However, I know You have plans for every event in each of our lives, whether it is good or bad, but I don't know what mine is now. All we have to do – what I now must do, I should say, Lord – is to accept what it is and only follow down the pathway you have. Perhaps it is clearly in our faces or we would need some help in little ways, but either way, we would have to live our lives in Your image, as we are your children, the same who makes mistakes through the free will given to us.

A knock was heard on the door of Father Mulcahy's tent, interrupting his prayers for a moment. "Are you there, Father?" Major Margaret Houlihan's voice was heard behind that barrier: softer than usual, welcoming and even inviting in a friendly manner.

Father Mulcahy turned to the door behind him, startled a little, not at all irritated at being bothered while he was praying openly. "Yes, Major, I'm here. Is there anything wrong?"

"Oh, no, Father, no," Margaret replied, not opening the entranceway to the tent still and only speaking quietly, which made the Padre strain to hear. "Don't worry. I just wanted to let you know that dinner is being served at the Mess Tent right now. I know there aren't any announcements or jokes about it over the P.A., like at the 4077th, but I'd thought to let you know before, you know, you miss out on the food."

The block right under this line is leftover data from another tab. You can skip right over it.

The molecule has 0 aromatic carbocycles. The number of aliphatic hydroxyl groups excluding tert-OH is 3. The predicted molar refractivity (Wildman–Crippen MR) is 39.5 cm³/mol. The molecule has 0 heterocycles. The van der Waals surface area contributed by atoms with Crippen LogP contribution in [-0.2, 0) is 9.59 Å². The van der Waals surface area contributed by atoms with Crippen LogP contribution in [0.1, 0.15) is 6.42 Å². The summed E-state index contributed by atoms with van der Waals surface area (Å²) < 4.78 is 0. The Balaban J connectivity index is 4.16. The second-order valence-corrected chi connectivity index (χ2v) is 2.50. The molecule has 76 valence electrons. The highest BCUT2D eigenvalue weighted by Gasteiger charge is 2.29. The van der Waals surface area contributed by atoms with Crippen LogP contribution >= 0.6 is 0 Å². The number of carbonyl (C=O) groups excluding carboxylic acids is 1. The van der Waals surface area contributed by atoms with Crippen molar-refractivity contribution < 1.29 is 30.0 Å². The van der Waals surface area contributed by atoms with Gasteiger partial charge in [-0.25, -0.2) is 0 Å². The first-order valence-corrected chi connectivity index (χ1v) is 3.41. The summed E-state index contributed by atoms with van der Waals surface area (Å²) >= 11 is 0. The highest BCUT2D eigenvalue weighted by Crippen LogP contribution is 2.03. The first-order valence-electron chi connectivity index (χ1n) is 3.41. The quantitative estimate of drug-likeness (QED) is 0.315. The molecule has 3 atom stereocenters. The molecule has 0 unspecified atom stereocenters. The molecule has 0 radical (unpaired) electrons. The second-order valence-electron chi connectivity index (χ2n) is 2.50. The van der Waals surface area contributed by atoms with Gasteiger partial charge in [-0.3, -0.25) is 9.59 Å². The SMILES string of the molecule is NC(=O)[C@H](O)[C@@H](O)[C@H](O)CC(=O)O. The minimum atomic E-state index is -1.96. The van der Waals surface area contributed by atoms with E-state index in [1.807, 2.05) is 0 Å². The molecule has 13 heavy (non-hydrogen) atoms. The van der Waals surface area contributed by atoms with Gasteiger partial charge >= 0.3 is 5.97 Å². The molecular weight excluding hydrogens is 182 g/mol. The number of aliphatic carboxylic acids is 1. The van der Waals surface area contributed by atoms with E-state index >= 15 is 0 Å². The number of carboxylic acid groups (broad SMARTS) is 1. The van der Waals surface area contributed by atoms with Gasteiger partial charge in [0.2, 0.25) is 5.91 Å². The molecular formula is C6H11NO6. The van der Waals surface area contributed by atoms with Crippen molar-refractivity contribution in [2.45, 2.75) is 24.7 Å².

"Thank you, Major. I appreciate you stopping by to tell me."

"Oh, it's not a problem. Are you all set for tomorrow?"

Father Mulcahy gulped when he figured out what she said, knowing that the next day would being him to his plane in Kimpo, a ride to the United States that he did not need or want. Time was ticking, after all, and it was a matter of hours before he would have to leave everybody in Korea behind. "Yes, Major Houlihan, I am ready for tomorrow. Everything is all set," he said, all he needed to reply.

"Oh, good! I'll see you later then?" The Major's voice held some wistfulness in it, as if she were holding onto the last link of her tenure in a country that was once torn apart by war.

"Yes, Major, I'll see you later." Father Mulcahy hoped his voice was filled with some small reassurance, but at the moment, he didn't feel that way. His heart was tearing apart, pounding even, at the thought of leaving the Korean orphans behind forever.

Silence followed after his statement, footsteps treading carefully away. Margaret had left him, thankfully, and it left the Padre in his thoughts, his memories, of everything he had seen, heard, sensed and even discovered in the three years he had been in Korea. It left him with a different kind of emptiness once more as he turned to his years away from the States, knowing everybody was going home to their loved ones, but that he alone would be taken away from his.

Turning back to the statue, turning meek after his selfish thoughts, he returned to his prayers, although he could not quite finish them.